A Conversation on the Results of the NATO Warsaw Summit
On July 19, with the backdrop of the NATO Summit in Warsaw, the attacks in Nice, and the attempted coup in Turkey, The German Marshall Fund of the United States (GMF) hosted Ambassador Claudio Bisogniero, permanent representative of Italy to NATO, Ambassador Kerry Buck, permanent representative of Canada to NATO; and Ambassador Douglas Lute, permanent representative of the United States to NATO, for a conversation on the results of the NATO Warsaw Summit. The panel discussion was moderated by GMF President Dr. Karen Donfried.
In their opening remarks the ambassadors highlighted how the NATO Summit, held in the shadow of the British referendum to leave the European Union, has helped to show the transatlantic community’s willingness to act. In order to understand the full importance of the Summit, it is necessary to realise the changing security environment throughout the last 20 years, and especially key events since 2014. The illegal annexation of Crimea, the destabilization of the Donetsk and Luhansk regions of Ukraine, the fall of the city of Mosul to the so-called Islamic State (ISIL), brought about the need to understand an unprecedented new phase of NATO activities, coined as ‘NATO 3.0.’
The representatives emphasized the need for NATO to further enhance cooperation with the European Union and its partners, as well as to be able to react to both challenges and threats that appear from whatever angle. The solidarity of the Alliance is pivotal in going forward and dealing with bigger threats such as terrorism, failed states or uncontrolled migration. These were only a few examples mentioned by the ambassadors to highlight that many issues impact on our own security. At the heart of all comments and questions, it was increasingly emphasized that the principles of the Alliance - located in the Preamble of the Washington Treaty – in upholding democracy, individual liberties, and the rule of law is the bedrock that binds all 28 members together.
The discussion was dominated by questions on NATO-Russian relations, reflections on how to better turn the words of Warsaw Summit Communiqué into actions, and inquiries on what will be NATO’s reaction to the recent event in Turkey. The audience complied of members from other Representations to NATO such as Ukraine and Russia, as well as the European Parliament, European External Action Service, and journalists amongst others.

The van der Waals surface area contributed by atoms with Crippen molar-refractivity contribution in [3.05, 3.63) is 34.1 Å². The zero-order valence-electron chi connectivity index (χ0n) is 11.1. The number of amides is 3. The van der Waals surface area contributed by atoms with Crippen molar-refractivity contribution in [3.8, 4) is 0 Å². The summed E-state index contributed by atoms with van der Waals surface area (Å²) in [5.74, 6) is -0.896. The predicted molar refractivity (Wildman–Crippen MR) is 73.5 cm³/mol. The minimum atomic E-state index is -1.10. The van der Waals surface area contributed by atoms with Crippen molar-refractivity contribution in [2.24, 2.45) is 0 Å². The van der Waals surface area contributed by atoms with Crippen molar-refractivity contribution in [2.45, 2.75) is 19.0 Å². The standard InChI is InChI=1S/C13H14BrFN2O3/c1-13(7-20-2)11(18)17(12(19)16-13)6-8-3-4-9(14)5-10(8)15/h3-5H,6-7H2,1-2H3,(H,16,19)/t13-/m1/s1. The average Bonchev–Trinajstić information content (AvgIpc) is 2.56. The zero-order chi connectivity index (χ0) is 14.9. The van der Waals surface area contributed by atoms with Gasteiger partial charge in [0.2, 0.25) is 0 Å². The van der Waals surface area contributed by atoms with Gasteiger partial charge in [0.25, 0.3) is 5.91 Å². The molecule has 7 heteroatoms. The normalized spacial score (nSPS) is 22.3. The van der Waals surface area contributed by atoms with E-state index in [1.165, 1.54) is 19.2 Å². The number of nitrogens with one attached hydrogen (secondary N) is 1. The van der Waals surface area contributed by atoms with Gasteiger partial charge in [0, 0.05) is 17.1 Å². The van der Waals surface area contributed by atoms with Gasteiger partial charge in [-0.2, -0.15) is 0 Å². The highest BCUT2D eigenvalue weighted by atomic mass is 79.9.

On the Turkish issue, the ambassadors highlighted that all of the individual allies were extremely responsive to the attempted coup on July 16, and despite concerns over the overthrowing of a democratically elected government, the situation had resolved itself and NATO had no need to intervene to assist the government. Since tensions between Turkey and Russia emerged, after the 2015 downing of a Russian plane in Turkish airspace, NATO has played a key role in moderating the strain between the two countries. NATO also expands its commitments to other operations such as its Maritime ventures as well as Operation Sophia. On the Russian questions, the representatives continued to reassure that NATO is and has always been transparent in its military operations and drills (Operation Anaconda being the latest on June 7 in Poland for two weeks,) and that Russia has always been invited to observe NATO operations, even in those cases that would fall below the threshold for observation.
The decisions and action plan of Warsaw sets a major precedent for seeing both action and reaction. The 2017 Summit to be hosted at the new NATO Headquarters in Brussels will be an opportunity to assess and see how far the Alliance has moved during the coming year and the place to discuss the results.